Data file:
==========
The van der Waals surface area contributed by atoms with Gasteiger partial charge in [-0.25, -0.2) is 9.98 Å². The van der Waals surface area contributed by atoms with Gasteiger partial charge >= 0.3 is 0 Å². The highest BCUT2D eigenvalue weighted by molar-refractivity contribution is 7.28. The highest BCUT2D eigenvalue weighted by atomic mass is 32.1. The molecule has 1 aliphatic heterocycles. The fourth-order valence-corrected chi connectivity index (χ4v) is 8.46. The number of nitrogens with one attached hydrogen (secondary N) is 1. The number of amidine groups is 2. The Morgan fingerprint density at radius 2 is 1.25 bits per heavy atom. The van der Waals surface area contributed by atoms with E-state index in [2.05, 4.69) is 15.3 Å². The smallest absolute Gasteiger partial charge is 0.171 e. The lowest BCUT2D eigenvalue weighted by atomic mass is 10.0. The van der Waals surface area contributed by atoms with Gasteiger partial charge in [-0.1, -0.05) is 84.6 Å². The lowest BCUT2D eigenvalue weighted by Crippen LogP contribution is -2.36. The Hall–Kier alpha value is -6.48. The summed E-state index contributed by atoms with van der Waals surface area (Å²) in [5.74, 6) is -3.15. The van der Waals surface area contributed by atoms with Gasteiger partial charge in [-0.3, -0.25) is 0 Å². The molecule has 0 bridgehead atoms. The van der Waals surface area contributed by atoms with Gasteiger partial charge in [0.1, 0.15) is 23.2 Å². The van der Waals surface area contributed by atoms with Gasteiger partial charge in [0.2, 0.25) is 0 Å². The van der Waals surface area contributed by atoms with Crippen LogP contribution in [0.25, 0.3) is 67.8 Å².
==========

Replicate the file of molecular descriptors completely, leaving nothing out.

The van der Waals surface area contributed by atoms with Gasteiger partial charge in [-0.25, -0.2) is 9.98 Å². The van der Waals surface area contributed by atoms with Gasteiger partial charge >= 0.3 is 0 Å². The highest BCUT2D eigenvalue weighted by molar-refractivity contribution is 7.28. The highest BCUT2D eigenvalue weighted by atomic mass is 32.1. The molecule has 1 aliphatic heterocycles. The fourth-order valence-corrected chi connectivity index (χ4v) is 8.46. The number of nitrogens with one attached hydrogen (secondary N) is 1. The number of amidine groups is 2. The Morgan fingerprint density at radius 2 is 1.25 bits per heavy atom. The van der Waals surface area contributed by atoms with E-state index in [2.05, 4.69) is 15.3 Å². The smallest absolute Gasteiger partial charge is 0.171 e. The lowest BCUT2D eigenvalue weighted by atomic mass is 10.0. The van der Waals surface area contributed by atoms with Gasteiger partial charge in [-0.1, -0.05) is 84.6 Å². The lowest BCUT2D eigenvalue weighted by Crippen LogP contribution is -2.36. The Hall–Kier alpha value is -6.48. The summed E-state index contributed by atoms with van der Waals surface area (Å²) in [5.74, 6) is -3.15. The van der Waals surface area contributed by atoms with Gasteiger partial charge in [-0.3, -0.25) is 0 Å². The molecule has 0 bridgehead atoms. The van der Waals surface area contributed by atoms with Gasteiger partial charge in [0.1, 0.15) is 23.2 Å². The van der Waals surface area contributed by atoms with Gasteiger partial charge in [0.2, 0.25) is 0 Å². The van der Waals surface area contributed by atoms with Crippen LogP contribution in [0.25, 0.3) is 67.8 Å².